What does the death of activist Fr. Stan Swamy in custody indicate for the delivery of justice in India? Will it be a turning point for the judiciary and prisons to bring in reforms to ensure that the principle of presumption of innocence is respected, asksRAMESH MENON.
STAN Swamy, 84, lived a full life leaving behind a legacy of work for the underprivileged and downtrodden. It should inspire generations of activists who want to ensure that we have an equitable society and that justice is done. Adivasis and Dalits in the backward state of Jharkhand, where he worked and lived, felt he was their voice. He was their pillar. Undertrials looked up at him as he battled to release them by fighting for them in court.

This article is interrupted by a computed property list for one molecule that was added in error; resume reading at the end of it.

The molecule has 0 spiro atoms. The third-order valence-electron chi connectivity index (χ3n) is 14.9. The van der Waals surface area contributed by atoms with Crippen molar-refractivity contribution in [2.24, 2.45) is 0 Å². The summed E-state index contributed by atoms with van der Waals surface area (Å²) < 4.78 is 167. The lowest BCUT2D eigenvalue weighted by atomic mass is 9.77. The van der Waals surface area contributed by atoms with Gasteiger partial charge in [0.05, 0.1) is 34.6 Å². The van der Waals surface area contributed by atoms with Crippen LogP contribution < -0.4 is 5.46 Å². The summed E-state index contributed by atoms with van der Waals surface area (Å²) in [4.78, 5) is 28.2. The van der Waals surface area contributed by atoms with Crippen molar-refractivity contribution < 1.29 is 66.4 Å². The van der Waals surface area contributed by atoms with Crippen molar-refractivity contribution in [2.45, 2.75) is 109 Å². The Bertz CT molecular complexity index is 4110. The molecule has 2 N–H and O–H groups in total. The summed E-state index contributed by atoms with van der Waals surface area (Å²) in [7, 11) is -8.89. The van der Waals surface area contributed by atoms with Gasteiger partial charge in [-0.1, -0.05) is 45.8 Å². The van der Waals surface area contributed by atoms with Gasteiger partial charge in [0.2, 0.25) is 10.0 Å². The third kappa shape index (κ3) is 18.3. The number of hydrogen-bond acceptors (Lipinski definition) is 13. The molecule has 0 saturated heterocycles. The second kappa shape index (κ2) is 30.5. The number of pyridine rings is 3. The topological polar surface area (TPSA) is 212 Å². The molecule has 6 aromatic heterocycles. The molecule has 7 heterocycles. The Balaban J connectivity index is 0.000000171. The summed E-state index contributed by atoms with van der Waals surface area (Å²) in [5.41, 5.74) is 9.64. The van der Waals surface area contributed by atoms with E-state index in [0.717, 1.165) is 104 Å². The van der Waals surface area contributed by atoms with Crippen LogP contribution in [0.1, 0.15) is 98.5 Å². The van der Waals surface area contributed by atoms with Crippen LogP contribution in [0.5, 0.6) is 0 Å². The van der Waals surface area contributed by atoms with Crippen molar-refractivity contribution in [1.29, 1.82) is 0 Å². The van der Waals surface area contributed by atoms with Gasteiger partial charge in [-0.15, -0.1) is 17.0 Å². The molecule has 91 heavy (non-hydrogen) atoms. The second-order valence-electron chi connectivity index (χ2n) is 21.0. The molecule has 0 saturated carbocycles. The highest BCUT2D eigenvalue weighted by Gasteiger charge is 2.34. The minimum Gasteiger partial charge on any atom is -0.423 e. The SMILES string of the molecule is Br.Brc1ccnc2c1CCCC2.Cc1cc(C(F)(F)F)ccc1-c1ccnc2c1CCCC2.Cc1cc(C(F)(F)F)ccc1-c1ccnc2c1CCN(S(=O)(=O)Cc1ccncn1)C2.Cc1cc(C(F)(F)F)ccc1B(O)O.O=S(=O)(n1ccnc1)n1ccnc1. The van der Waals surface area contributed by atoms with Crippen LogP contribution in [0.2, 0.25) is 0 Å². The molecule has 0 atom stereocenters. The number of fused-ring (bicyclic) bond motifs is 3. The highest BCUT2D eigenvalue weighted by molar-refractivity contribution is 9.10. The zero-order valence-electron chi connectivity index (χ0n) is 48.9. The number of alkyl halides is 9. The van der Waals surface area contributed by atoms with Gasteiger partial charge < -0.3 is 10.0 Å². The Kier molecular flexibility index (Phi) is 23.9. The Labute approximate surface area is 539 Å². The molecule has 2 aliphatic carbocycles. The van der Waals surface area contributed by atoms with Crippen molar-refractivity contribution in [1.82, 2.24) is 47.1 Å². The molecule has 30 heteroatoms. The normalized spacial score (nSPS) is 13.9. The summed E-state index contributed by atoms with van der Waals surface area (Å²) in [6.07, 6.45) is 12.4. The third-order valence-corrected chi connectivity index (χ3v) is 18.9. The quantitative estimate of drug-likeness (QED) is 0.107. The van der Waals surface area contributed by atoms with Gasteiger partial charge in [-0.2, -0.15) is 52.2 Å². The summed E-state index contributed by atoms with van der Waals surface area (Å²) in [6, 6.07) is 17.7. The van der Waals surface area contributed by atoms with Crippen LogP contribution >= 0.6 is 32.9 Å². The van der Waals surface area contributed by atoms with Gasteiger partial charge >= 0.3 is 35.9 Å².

He was not a danger to the State.
He was detained by the National Investigation Agency on charges of acting against the State. No charge was even framed, let alone proved, against him. The documents that were found in his computer to implicate him in the Elgar Parishad case were almost certainly planted by sophisticated hackers. He is not the only one. Forensic experts of the United States-based Arsenal Consulting have detailed out how technology was employed to infiltrate computers of his co-accused activists Rona Wilson and Surendra Gadling, and “plant evidence”.
There was no logical reason to charge him under the draconian Unlawful Activities (Prevention) Act (UAPA). He had no previous history of being involved in any terrorist act.
There was no logic in denying the 84-year-old ailing Fr. Stan bail as he was suffering from a degenerative disease, and could not even eat, bathe or write on his own. He needed help at every step by other empathic jail inmates. By no stretch of imagination could he have harmed the state if out on bail.